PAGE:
Is Obama dragging his feet on environmental issues to get reelected?
The Obama administration's recent record on environmental issues is uninspired, critics say. But the president faces more immediate problems with the economy and record-high unemployment.
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Even so, a new Reuters/Ipsos poll shows that the percentage of Americans who believe the earth has been warming has risen to 83 percent from 75 percent last year – 71 percent of whom believe the heating of the planet is caused, at least in part, by human activity.Skip to next paragraph
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That may not impress GOP presidential candidates like Rick Perry (who has accused scientists of manipulating climate data) or Michele Bachmann (who says climate change is a hoax). But it does turn up the temperature on Obama among the pro-environment base that helped get him elected president in 2008.
The National Journal regularly polls what it calls “Energy and Environment Insiders.”
“Many say that President Obama’s retreat on environmental issues isn't over yet,” the magazine and online news source reported this week. “Over half of Insiders responding said that Obama is likely to delay imposition of other new environmental regulations, with 15 percent calling the prospect 'very likely' and 39 percent deeming it 'somewhat likely.' ”
“The only decision metric that matters for the next 14 months is, ‘Will this help us get reelected?’ ” one Insider told the National Journal. “If a regulatory decision is a liability, we should fully expect the administration to delay until Nov. 7,” of 2012 – the day after the presidential election. Another Insider said that Obama "will likely pick and choose by delaying those rules his advisers believe are too politically damaging to pursue before 2013 and finalizing those that he can survive politically.”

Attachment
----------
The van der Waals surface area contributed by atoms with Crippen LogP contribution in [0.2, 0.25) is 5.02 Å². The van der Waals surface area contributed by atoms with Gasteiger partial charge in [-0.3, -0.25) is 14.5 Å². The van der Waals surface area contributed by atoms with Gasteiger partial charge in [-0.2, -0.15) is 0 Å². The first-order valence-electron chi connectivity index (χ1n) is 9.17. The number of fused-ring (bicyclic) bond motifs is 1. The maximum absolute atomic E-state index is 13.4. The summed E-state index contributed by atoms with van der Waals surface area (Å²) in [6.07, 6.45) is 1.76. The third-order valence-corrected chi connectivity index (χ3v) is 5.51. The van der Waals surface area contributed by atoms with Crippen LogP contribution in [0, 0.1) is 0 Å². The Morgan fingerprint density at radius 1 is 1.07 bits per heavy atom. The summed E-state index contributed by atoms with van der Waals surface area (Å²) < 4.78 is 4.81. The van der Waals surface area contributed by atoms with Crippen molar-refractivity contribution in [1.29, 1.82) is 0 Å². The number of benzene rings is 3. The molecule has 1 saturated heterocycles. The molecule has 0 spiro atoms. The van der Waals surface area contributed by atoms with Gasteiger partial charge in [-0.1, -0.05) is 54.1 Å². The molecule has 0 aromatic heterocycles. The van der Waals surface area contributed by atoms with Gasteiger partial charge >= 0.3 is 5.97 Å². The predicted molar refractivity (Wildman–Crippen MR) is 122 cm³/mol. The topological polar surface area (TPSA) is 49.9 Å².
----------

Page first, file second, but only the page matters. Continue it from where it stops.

On Thursday, EPA administrator Jackson announced that her agency would miss a court-imposed Sept. 30 deadline for climate-change rules applying to power plants and refineries. A July 26 date for issuing the new regulations had been missed as well. (In 2007, the US Supreme Court sided with 12 states and several cities that had sued the EPA for failure to regulate carbon dioxide and other greenhouse gases.)
Jackson and other EPA officials insist that this week’s delay is not political but bureaucratic. Others have noted that the White House Office of Management and Budget still has to consider the regulations before they can be issued.
But that has not mollified environmentalists who see something more sinister behind the delay.
“Every day we delay cleaning up our nation’s power plants fattens polluter profits and shrinks our chances of tackling the climate crisis,” said National Wildlife Federation climate and energy policy director Joe Mendelson. The announcement on delaying power plant regulations “suggests that when it comes to uncontrolled carbon pollution, the administration appears content with business as usual.”